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It lives inside the kinds of stories we find pleasurable or challenging and in the moments we fail to examine why.So how, then, to represent or smartly explore these dark waters of our broken and unnurturing world?Now that the novel has been adapted into a film, which is beautifully acted and directed, I am faced anew with that most frustrating of positions: being told that a cynical and dangerous story is in fact a progressive and radical one.
This visual technique is perhaps an attempt to voyeurism, but again simply results in producing the effect it thinks of itself as pushing back against, in large part because of the affect viewers are encouraged to experience in these moments: horror, confusion, sure, but above all, we’re stimulated to keep peering.
I guess another way to get at what I find upsetting here is to say that it’s depressing to find misogyny baked into not just the content but also into the very aesthetic structures of the novel and film. Hatred of women and mothers lives inside me, and it lives inside you.
And yet, the novel’s depiction of the mother/child bond — meant to be deeply empathetic to this bond’s importance but ultimately just reproductive of tired gendered messages about motherly sacrifice and childish narcissism — seems to get the wonders of coming into sociality entirely wrong.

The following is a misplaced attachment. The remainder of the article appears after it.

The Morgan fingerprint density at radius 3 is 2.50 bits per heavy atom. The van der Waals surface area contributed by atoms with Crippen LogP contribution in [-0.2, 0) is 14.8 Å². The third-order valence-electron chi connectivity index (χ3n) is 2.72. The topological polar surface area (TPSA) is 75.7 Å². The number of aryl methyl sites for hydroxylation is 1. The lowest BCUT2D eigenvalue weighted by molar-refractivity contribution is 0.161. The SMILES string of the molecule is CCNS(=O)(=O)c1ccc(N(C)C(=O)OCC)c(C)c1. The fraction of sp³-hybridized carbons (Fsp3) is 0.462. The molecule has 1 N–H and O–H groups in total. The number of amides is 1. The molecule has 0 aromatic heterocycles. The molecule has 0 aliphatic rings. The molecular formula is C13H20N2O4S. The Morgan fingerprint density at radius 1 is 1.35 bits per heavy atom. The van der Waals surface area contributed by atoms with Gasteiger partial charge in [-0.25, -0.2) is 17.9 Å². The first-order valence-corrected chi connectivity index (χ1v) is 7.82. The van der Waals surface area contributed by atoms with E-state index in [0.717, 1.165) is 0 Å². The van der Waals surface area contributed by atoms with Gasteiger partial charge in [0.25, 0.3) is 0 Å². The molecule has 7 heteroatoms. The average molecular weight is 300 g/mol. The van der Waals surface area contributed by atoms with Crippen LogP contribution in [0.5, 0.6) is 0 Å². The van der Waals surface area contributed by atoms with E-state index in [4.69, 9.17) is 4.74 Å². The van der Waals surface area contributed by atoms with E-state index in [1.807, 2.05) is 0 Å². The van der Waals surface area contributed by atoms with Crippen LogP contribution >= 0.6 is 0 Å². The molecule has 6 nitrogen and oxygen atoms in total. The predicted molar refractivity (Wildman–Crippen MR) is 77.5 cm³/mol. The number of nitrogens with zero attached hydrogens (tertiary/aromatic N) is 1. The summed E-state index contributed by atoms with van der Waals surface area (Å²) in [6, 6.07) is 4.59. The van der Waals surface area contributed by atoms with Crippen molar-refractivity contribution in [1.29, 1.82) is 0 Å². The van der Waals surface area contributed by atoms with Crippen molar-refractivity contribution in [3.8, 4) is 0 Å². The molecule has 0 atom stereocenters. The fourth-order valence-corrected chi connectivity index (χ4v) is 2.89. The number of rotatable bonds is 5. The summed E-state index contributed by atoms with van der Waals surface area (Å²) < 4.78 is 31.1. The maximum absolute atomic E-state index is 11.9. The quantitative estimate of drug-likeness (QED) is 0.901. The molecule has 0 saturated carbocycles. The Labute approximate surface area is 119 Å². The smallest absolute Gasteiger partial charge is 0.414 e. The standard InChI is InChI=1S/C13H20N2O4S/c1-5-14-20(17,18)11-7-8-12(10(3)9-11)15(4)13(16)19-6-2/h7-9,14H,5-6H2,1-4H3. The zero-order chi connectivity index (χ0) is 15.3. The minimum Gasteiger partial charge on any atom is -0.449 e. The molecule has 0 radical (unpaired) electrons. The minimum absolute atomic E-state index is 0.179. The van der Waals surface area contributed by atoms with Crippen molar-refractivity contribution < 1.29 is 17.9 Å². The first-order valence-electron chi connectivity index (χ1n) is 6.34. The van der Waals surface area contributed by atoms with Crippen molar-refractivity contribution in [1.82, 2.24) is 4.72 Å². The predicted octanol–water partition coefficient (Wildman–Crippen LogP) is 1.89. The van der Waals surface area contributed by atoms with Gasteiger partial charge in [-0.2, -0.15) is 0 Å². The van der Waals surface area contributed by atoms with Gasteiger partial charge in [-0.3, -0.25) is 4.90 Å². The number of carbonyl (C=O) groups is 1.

Once outside of the Room, Jack must peel himself away from a Ma who can’t stop taking baths with him — he must cut the hair that feminized him and kept him tied to his mother like an umbilical cord.
For example, the novel’s first chapter ends with a deliberately unsettling novelistic scene featuring the five-year-old Jack breast-feeding.
That much of the story’s so-called complexity, nuance, and ambiguity stem from such pearl-clutching moments — oh, we realize, this space is both utopic and claustrophobic, enabling and crippling — should alarm.
This bond, and this space, has long been a subject of great literary fascination: it is alternately portrayed as our most sanctified cultural relationship (think every Hallmark Mother’s Day card) and our most gothic horror (think the slimy eggs in the movie ’s elaboration, this metaphor is more of the usual double-speak that structures our understandings of motherhood.
The room/womb extended set piece tracks our culture’s rose-tinted view of the mother/infant-child bond, while also allowing readers the satisfaction of judging the perversity of that bond when it (somehow, always) inches into the excessive: “Mothers, you are all-important … ” Things don’t get much better, however, when Ma and Jack escape their captivity and begin trying to reorient themselves toward one another, toward others, and toward the world itself.
But here, in its most vaunted formal accomplishment, is where I really go off the rails with this story.
The novel uses the limited perspective of a child to enact, basically, a striptease: the novel knows that are fascinated with women’s sexual abuse, but uses the child’s apparent innocence to allow us plausible cover for our staring. The film does away with the novel’s experiment in perspective, and so feels less grimy to me.